Walt Mankowski on 2 Mar 2017 13:08:57 -0800

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Re: [PLUG] "Nearby"

This is getting more and more off-topic, but I'd be remiss if I didn't
recommend a wonderful short story by Charlie Jane Anders called "The
Fermi Paradox Is Our Business Model". It's darkly funny and
thought-provoking, and you can read it for free at


On Thu, Mar 02, 2017 at 03:49:18PM -0500, Rich Kulawiec wrote:
> On Fri, Feb 24, 2017 at 12:56:10PM -0500, Timothy Jones wrote:
> An absolutely excellent description of the situation.
> Worth mentioning in this context are the Fermi paradox and the Drake
> equation.  Enrico Fermi is not only the author of one of my favorite
> snarky sayings ("That is not even good enough to be wrong") but he
> was a brilliant physicist who wondered why we were not already looking
> at proof of intelligent alien life.  His reasoning, roughly speaking,
> was that there are so many Sun-like stars in the galaxy, that
> many of them have been around for a while, that some of them must
> have planets suitable for the evolution of life (including intelligent life),
> that intelligent life will inevitably turn its attention to interstellar
> travel, and that even at slow speeds, such civilizations would be able
> to traverse the galaxy in a few million years.
> Thus his question: "where is everybody?"
> Many rebuttals to this exist, based both on the premises and on the
> chain of logic which connects them.  But despite all that, it's an
> interesting question to explore.  (Pro tip: buy a round of beers for
> five astrophysicists in a bar and ask them what they think of the Fermi
> paradox.  You'll get more than adequate entertainment value in return.)
> (How do you find find five astrophysicists in a bar?  That is left as an
> exercise for the reader. ;) )
> Fermi paradox: https://en.wikipedia.org/wiki/Fermi_paradox
> The Drake equation is an attempt to enumerate the probabilistic factors
> that go into an estimate of the number of civilizations in our galaxy.
> (Let's pause to ask ourselves if the number on this planet is 1 or 0.)
> Pressing on, the equation combines guesstimates of the number of stars
> with planets, the percentage of planets that develop life, the percentage
> of those that develop intelligent life, etc.  
> Just like the Fermi paradox is good for starting all-night arguments, so is
> the Drake equation.  Those focus either on the presence/absence of various
> quantities in the equation or on what constitutes a plausible estimate for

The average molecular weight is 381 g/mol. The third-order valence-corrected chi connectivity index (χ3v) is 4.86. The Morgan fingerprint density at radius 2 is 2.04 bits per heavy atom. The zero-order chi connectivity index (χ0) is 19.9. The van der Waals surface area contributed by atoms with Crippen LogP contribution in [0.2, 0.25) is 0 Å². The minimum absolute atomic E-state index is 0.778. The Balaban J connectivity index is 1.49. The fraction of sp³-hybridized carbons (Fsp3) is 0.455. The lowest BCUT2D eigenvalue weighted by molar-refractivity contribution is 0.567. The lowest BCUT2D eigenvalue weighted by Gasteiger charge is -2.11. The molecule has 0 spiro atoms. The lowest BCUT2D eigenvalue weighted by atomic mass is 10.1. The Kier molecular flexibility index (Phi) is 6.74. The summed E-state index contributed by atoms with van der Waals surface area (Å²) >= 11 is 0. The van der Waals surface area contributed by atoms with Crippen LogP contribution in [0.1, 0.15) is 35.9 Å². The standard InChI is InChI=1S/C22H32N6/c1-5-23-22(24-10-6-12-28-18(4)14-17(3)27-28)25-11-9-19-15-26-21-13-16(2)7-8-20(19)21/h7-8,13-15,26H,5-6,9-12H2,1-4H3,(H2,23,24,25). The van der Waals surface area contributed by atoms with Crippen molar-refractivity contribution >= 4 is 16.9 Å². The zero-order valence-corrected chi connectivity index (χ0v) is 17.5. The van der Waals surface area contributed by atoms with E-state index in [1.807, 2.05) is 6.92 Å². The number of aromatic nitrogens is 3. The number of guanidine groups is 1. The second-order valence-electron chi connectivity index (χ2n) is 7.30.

> those -- and to say that such estimates "vary a bit" is putting it mildly.
> The good news there is that you can probably make a credible argument for
> estimates remarkably different from anyone else's and get a paper out of it. ;)
> That said, it's at least a stick in the ground: that is, it gives us something
> to debate and thus to focus our thinking.  It tells us some of the things
> that we need to know in order to answer the question, but it doesn't tell
> us how to know those things or whether those are all the things we need to know.
> Drake equation: https://en.wikipedia.org/wiki/Drake_equation
> There are variations on the Drake equation that take other factors into
> account; the Drake equation's been around for 60+ years and thus revisions
> are inevitable.  There's one call the Saeger equation that takes a different
> approach: the heck with *intelligent* life, can we detect *any* life?
> Having been in a few of those bar arguments with other physicists,
> all of whom were much better qualified than I am to be participating,
> my fallback position is what I call the Kulawiec hypothesis (hey, it's mine
> -- get your own!) which is that our best chance of detecting a *former*
> intelligent civilization will be the electromagnetic emissions generated when
> they annihilate themselves in a planetary thermonuclear exchange.  This is
> the interstellar equivalent of "HELLO OUT THERE!...errr...ummm...goodbye."
> Of course if they do themselves in via other means (destroying their
> planet's ecosystem, mass drivers, epidemic, Nicki Minaj) then they
> may pass without our knowledge.
> But it's sobering to think that the culmination of billions of years of
> evolution and the slow upward struggle of knowledge, the end product of
> an entire civilization, the only thing that the entire rest of the galaxy
> will ever know about them, will be a few photons dutifully recorded by
> an automated observation system, and filed, unnoticed and unremarked,
> in a database filled with other innocuous observations.
> So maybe...let's not be them?
> ---rsk
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